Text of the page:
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David: David Lida

In our InterNations Recommended Blog section we let you take the spotlight! Expat life in general is, of course, a perfect breeding ground for great, user-generated reads, and life in Mexico makes no exception. Take your time and browse the great blogs showcased in this article!

Please tell us a little bit about yourself. Who you are, where you come from, when you moved to Mexico, etc.

Born and raised in New York City, I have lived in Mexico City off and on – mostly on – since 1990. There is nowhere else on earth where I have felt more at home.

I am the author of four books (two in English, one in Spanish, one bilingual) and the editor of two more. I have been a journalist for more than 25 years, and since 2006, I have also worked as a mitigation specialist – I do investigations for lawyers who defend Mexicans who are facing the death penalty in the U.S. We try to ensure them a more favorable destiny than that.

When and why did you decide to start blogging about your experiences?

In 2008, a book I wrote about Mexico City was published in the U.S. It’s called First Stop in the New World: Mexico City, Capital of the 21st Century (and I might add that it is available at the Colonia Roma branch of the El Péndulo bookstore on Calle Álvaro Obregón #86). My editor told me that these days, to sell books, authors need to have a presence on the internet. So I started a website, the principal page of which is a blog about Mexico City. To be honest, I don’t know whether or not it has helped to sell books, but I have enjoyed blogging immensely.

Do you have any favorite blog entries of yours?

It’s been five years so it would be difficult to choose. Whenever I write about food or coffee a lot of people tend to respond with comments. Here is a link to a post about my favorite Chinese restaurant in the city.

Also, a couple of other posts seemed to stir controversy among the readers, which was momentarily exciting. Here they are:

And this one amused a lot of readers. It’s about how amorous people are in public in Mexico City.

Tell us about the ways your new life in Mexico differs from that back home. Did you have trouble getting used to the new circumstances? Did you experience culture shock?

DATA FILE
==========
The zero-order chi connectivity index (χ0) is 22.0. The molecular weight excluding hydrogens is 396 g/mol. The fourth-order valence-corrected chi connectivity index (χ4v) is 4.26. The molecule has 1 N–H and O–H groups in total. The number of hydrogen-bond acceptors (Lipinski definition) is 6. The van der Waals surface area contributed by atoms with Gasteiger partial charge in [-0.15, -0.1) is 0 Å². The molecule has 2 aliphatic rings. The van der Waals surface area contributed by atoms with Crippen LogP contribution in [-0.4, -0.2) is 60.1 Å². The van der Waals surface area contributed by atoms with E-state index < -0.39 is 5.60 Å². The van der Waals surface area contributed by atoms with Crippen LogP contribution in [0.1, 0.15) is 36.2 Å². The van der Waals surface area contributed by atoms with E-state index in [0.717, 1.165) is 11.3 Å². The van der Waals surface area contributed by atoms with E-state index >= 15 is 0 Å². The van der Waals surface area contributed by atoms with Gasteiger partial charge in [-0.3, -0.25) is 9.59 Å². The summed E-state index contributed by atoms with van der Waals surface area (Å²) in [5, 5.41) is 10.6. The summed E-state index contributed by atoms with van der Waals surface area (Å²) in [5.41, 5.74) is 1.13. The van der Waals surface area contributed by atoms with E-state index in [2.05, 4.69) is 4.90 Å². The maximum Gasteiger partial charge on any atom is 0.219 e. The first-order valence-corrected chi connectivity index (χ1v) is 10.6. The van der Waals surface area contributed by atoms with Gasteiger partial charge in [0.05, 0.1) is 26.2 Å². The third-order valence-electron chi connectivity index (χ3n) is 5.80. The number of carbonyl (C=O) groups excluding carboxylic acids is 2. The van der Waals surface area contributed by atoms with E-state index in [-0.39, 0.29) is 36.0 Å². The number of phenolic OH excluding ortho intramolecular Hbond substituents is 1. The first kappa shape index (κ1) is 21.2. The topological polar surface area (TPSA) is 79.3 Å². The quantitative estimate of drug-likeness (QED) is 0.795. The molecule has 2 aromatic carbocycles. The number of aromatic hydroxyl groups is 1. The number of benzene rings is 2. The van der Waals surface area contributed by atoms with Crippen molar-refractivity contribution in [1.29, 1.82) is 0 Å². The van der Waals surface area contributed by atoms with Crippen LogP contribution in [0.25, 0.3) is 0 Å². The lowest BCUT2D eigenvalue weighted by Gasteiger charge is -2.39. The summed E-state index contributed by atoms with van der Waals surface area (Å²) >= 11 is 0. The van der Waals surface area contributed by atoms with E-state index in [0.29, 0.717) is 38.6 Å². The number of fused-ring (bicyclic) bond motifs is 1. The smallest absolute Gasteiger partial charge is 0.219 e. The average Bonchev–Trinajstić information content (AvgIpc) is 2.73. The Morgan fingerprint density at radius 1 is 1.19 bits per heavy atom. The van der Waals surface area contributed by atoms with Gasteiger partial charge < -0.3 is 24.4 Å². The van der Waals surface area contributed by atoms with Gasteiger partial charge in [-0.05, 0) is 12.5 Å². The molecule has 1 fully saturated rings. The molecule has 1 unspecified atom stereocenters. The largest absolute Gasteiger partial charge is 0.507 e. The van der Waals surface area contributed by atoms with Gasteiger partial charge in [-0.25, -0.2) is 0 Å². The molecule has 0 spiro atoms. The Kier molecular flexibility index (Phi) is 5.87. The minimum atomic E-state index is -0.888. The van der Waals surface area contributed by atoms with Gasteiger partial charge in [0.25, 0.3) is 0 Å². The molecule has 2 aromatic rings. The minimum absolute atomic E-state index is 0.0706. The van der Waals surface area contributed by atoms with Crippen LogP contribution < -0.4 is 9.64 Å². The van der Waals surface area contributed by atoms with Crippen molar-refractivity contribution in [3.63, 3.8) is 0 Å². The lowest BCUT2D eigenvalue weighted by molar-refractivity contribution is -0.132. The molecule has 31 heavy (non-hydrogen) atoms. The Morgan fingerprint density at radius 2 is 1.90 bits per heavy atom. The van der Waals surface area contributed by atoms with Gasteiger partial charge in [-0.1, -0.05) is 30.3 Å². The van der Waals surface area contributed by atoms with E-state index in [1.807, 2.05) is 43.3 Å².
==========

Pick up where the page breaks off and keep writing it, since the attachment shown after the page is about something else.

I have been in Mexico City for so long that it is no longer a new life. I consider it my home, and the culture shock is in fact experienced when, for professional reasons, I visit the U.S.

Do you think you were fully prepared for what awaited you in Mexico? If you could, would you change some decisions/preparations you made?

Is anyone “fully” prepared for moving from one country to another? If I could change anything, I would have tried to have more patience when dealing with some of the bureaucratic glitches that are inevitable here (and, I suppose, many other countries). 

Every expat knows that expat life comes with some hilarious anecdotes and funny experiences. Care to share one with us?

Mexico City is the only big city I know of where, when a passenger enters a taxi, he is asked by the driver how to get to his destination. However, rarely will a taxi driver admit flat-out that he doesn’t know how to get somewhere. He will take you more or less to where you are going, and then drive around in circles, roll down his window and ask passersby, Oye, ¿la calle de Arenal? (“Hey, where’s Arenal Street?”) When I first moved here, I thought I outsmarted the drivers by buying a Guía Roji, a street map in book form. I got in a cab and when the driver seemed unsure of where we were going, I found him the destination on the map. He was fascinated by the map, and consulted it at least a half-dozen times. Meanwhile, he drove around in circles, rolled down his window and asked passersby, “Hey, where’s Arenal Street?”

Which three tips would you like to give future expats before they embark on their new life in Mexico?

  • Don’t be afraid of Mexico City. It’s a city that unfortunately has long been defined by its negative aspects, in particular issues of crime and safety. But in fact there are many positive aspects that are seldom discussed. Compared to many cities in the U.S. and other countries, it is in fact quite safe, and endlessly fascinating – culturally, historically and socially.
  • Don’t try to penetrate Mexico City. It’s too big and confusing for that. Let it engulf you.
  • Have lunch in a cantina. Make sure it’s a traditional one, like La Mascota (on the corner of Bolívar and Mesones in the centro), La No. 7 (on Ayuntamiento between López and Dolores), or La Mansión de Oro (Avenida Universidad 123, Colonia Narvarte), where free food is served along with the drinks you buy. It’s a quintessential Mexico City experience.

How is the expat community in Mexico? Did you have a hard time finding like-minded people or fellow expats?

Mexico City is a big, cosmopolitan hypermetropolis of more than 20 million people. I feel blessed to have friends here from Mexico, South America, Europe, the Caribbean and the U.S.

How would you summarize your expat life in Mexico in a single, catchy sentence?

I am reminded of something my ex-wife said about this city, which I thought was spot-on: La ciudad de México te exige mucho, pero también te da mucho. Mexico City demands a lot of you, but it also gives you a lot. I hope it doesn’t get lost in the translation.

Francois Bertrand

"The last InterNations event was just great: I had some very nice chats with fellow expats (even Canadians like me) in Mexico City. "

Barbara Melington

"With InterNations, we had the chance to find a good bi-lingual school for our children in Mexico. They are gonna grow up as true 'third-culture kids'! "

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